Irish Classic and Vintage Motor Show: Fuji X-Pro 2, Leica Tri-Elmar
This show is held annually on the first Sunday of July on the grounds of Terenure College near my home. The host club is usually the Irish Jaguar and Daimler Club, also to be found on Facebook. Over a thousand cars are present from all over Ireland.
Some of the stands (‘stand’ here means a roped off area of a field) feature one make clubs, whereas others are for regional clubs covering different makes. Classic and Vintage car collecting has really taken off in Ireland in recent years, particularly in rural Ireland and shows occur right throughout the Summer season. At rural shows tractors and farm machinery are to be seen with great enthusiasm for makes such as Massey Ferguson and Fordson etc.
The first car shown below is a Bentley from the early 1950s. This car is the property of a friend of a friend. I really like the two tone paint finishes from that period and this one shows off its coat perfectly:
Another earlier restored Bentley from 1924 is shown here. Beside it is the proud owner in semi-period costume. The habit of dressing up in period clothes to match one’s car has not taken off here in the same way as it has at events like the Goodwood Revival. There was, however, somewhat more evidence of dressing up this year than in previous years.
The show covers all categories of road vehicle , including this tram which was originally a tram trailer in the UK but was converted into a replica of a Dublin tram. This tram has featured in a number of films set in the early part of the 20th century.
American cars are a popular category every year. The large gold Cadillac shown below looked like a beached whale standing in the middle of the show grounds.
Another American car was this lovely Plymouth Coupe (called a ‘Coop’ in the US). I have used the silhouette setting in Silver Efex to show the outline of the car and also to eliminate background clutter.
My own favourite cars include British sports cars from the 1950s and 1960s. This pair of an MGA and an Austin Healey 3000 look absolutely stunning together.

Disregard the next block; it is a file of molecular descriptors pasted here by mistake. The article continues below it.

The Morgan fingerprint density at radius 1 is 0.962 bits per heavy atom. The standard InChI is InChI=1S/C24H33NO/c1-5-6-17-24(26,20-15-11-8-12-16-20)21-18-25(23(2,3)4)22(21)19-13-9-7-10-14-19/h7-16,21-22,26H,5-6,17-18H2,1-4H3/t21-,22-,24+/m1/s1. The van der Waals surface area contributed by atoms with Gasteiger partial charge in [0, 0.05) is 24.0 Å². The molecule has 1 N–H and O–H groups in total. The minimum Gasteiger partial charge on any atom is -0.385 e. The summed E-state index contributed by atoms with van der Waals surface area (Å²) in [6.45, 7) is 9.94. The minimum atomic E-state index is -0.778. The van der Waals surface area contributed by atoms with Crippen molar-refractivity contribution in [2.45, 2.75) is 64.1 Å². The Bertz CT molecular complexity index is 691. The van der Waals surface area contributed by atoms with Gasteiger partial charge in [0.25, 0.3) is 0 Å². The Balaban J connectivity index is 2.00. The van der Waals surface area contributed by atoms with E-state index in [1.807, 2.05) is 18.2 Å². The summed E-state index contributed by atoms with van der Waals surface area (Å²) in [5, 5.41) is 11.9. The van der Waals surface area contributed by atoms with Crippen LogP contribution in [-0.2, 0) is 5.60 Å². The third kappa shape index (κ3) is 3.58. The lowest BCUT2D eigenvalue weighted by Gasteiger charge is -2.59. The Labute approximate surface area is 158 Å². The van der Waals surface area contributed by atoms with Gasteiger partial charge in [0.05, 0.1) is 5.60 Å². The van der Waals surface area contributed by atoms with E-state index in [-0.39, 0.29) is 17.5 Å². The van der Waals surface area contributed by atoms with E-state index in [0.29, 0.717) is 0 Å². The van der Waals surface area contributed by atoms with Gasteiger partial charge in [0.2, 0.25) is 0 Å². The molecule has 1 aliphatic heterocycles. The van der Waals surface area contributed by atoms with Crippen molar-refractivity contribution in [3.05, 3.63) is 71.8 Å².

Here's another Austin Healey, a 100M
I mentioned one make clubs earlier and one stand that I always visit is the Mazda MX-5 Club stand. My younger daughter recently sold her MX-5 with some regret but she now finds her new car much cheaper to run. This photo shows members getting their prized cars ready for the show.
Another stand featured miniature cars. Bubble cars have really take off as collector’s items in recent years:
Motorcycles also feature at such shows and there were some stands just for bikes. The photo below shows a lone magnificent Harley Davidson parked behind the Morris stand. These would not normally be natural bedfellows but both makes have their attractions.
As this year is the 100th anniversary of the Easter Rising, there was a stand with featuring some vehicles from that time. This also included vehicles associated with the First World War.
The first of the vehicles from this period is a Napier 3 Ton Truck. This features some people in period costume, both military and civilian.
Below are some photos of a famous Rolls Royce Armoured Car which served first of all with the Brtish Army during the War of Independence and was then handed over to the Irish Army after independence. Its history is set out here.
It remained in service for many years but now it has been magnificently restored and maintained by the Irish Army.
This part of the historic display featured a St John’s Ambulance which was based on the Model T Ford. The display included a stretcher and period medical boxes as well as a field hospital in a tent.
This Rolls Royce from 1914 was donated to the British Army by Sir Stanley Cochrane of Dublin soft drinks firm Cantrell and Cochrane. It served during the war bringing the wounded between the front-line and hospitals. After the war Sir Stanley found it was too long for his garage (perhaps the garage had shrunk during the war!) and so he decided to sell it. An undertaker bought it for use as a hearse but he did not like the starting procedure so he sold it on again. After many years the car was restored and it often features nowadays at car shows in Ireland. The cut-out image of the WW1 tank at the rear is, of course, appropriate because of the distinguished military career of the Rolls Royce.
The show includes a lot of stands selling cars, parts and auotomobilia. On one of those stands I found and bought a copy of book from the 1950s with photos of sports racing cars taken by Louis Klemantaski using mainly Leica cameras. Here is Klemantaski himself on the front plate of the book using his Leicas at a motor race. That was a man who did not have to worry about the speed of his autofocus and could still get great photos!
The photos in this article were taken using the Leica Wide Angle Tri-Elmar (WATE) on a Fujifilm X-Pro 2. I find this to be an excellent and easy to use combination, giving an effective focal length range of 24mm to 31.5mm.